Doesn’t federal law criminalize utilizing federal tax dollars for such blatan political activity by an active federal employee of the U.S. Congress? Does this information need to be forwarded to a U.S. District Attorney…?

  7. Durova

    To Melvin Purvis, I have no particular objection to that. The U.S. House of Representatives IP configuration is set up so that I can’t track which particular office an edit originated from. It may be possible for their IT department to sort that out if they were subpoenaed. There are 435 representatives and a lot of staffers, so I’m not sure whether that suspicion, substantial as it is, would be conclusive.

    And regarding another commenter, I am a voluntary participant in a program called “administrators open to recall.” That means I’ll stand for reconfirmation of sysop status if half a dozen Wikipedians in good standing request it. Nobody’s ever initiated such a request. My candidacy for administratorship passed on an 81-0-1 vote (one neutral short of unanimous). So the community has expressed its confidence. I do, however, specialize in investigations and dispute resolution. So some sitebanned individuals sometimes turn up elsewhere on the Web with complaints.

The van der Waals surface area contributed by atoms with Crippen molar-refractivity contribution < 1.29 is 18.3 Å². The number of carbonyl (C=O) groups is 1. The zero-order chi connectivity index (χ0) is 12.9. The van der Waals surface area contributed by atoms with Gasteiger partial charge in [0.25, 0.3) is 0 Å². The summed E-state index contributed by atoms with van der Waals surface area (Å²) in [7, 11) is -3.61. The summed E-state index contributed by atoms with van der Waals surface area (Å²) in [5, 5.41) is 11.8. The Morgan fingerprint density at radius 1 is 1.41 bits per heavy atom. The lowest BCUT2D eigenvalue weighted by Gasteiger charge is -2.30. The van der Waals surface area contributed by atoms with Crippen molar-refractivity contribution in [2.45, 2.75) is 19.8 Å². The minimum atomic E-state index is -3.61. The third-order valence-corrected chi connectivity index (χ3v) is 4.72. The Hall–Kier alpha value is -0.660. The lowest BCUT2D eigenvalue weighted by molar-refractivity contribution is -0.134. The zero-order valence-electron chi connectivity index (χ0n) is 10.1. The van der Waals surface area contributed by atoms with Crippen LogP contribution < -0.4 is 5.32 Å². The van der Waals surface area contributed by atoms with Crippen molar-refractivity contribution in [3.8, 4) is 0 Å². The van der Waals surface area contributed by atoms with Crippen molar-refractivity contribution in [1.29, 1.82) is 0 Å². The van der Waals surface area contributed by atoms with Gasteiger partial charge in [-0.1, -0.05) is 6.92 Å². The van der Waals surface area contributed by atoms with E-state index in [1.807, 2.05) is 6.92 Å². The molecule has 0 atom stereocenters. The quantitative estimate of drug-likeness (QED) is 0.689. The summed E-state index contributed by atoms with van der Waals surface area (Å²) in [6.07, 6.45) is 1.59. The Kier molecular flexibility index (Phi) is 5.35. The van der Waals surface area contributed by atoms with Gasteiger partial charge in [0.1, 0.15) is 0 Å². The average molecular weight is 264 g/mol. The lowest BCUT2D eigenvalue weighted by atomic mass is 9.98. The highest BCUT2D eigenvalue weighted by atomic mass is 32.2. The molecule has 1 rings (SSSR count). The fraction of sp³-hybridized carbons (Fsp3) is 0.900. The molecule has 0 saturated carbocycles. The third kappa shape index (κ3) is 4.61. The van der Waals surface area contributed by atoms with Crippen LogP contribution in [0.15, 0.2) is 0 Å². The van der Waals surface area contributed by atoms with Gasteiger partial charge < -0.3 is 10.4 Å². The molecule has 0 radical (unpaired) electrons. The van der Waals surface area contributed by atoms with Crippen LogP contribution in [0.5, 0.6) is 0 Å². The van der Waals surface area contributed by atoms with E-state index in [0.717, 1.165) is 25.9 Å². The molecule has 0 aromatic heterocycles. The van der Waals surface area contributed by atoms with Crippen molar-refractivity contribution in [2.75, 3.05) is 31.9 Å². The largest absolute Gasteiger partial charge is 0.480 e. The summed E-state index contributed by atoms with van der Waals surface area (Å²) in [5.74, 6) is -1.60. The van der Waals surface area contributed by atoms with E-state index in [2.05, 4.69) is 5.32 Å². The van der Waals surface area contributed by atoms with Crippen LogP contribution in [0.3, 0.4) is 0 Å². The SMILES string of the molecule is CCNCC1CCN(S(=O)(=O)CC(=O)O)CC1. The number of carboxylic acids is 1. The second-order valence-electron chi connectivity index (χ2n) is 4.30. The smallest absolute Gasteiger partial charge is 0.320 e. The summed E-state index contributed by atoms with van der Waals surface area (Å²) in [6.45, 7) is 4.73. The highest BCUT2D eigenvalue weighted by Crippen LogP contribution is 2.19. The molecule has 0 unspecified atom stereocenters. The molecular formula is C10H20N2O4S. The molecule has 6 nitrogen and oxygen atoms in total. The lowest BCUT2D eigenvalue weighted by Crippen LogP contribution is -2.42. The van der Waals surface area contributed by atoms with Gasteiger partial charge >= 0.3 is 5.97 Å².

8. Gregory Kohs

    If you and other cabal-like administrators keep banning your opponents, one by one, from the community, it is no wonder that these lopsided “votes” appear to show consensus support.

  9. Anthony Mangia

    The idea that politicians shouldn’t be able to edit Wikipedia, or should have to feel bad or ashamed at editing it, seems anti-thetical to all that Wikipedia claims to stand for. You’d figure a politician to be the absolute best authority on himself – why wouldn’t we want that person contributing their expertise to the encyclopedia?

    My real qualm with Wikipedia editors is that they are very quick to pull the trigger. I feel that they don’t thoroughly or properly research edits before they shoot them down – they merely look for conflicts of interest and revert away. In the SEO world today, we all know that content is king. Because of this, alot of very legitimate e-commerce websites are making it a priority to offer excellent and helpful content and become the experts and authorities in their industry. Yet still, links to e-commerce sites on Wikipedia articles are deleted quickly and without discretion. We need more Wikipedia editors that can discern between good links and bad links, regardless of who created them. With the NOFOLLOW tags in use at Wikipedia, editors should certainly be much less hesitant to delete a link to content on an e-commerce site if that content is quality. I see very little difference between a link to content on an e-commerce site and link to content on a non-e-commerce site that contains advertisements: someone’s getting a piece of the pie, no matter how good their intentions are.

  10. Melvin Purvis

    I am thinking that there are valid reasons for some government employees to ethically edit Wikipedia articles when in compliance to the user agreements and not in voilation of any state or U.S. federal law (e.g.: state park employees contributing addition text and image files to increase the quality and content of the Wikipedia article where they are employeed).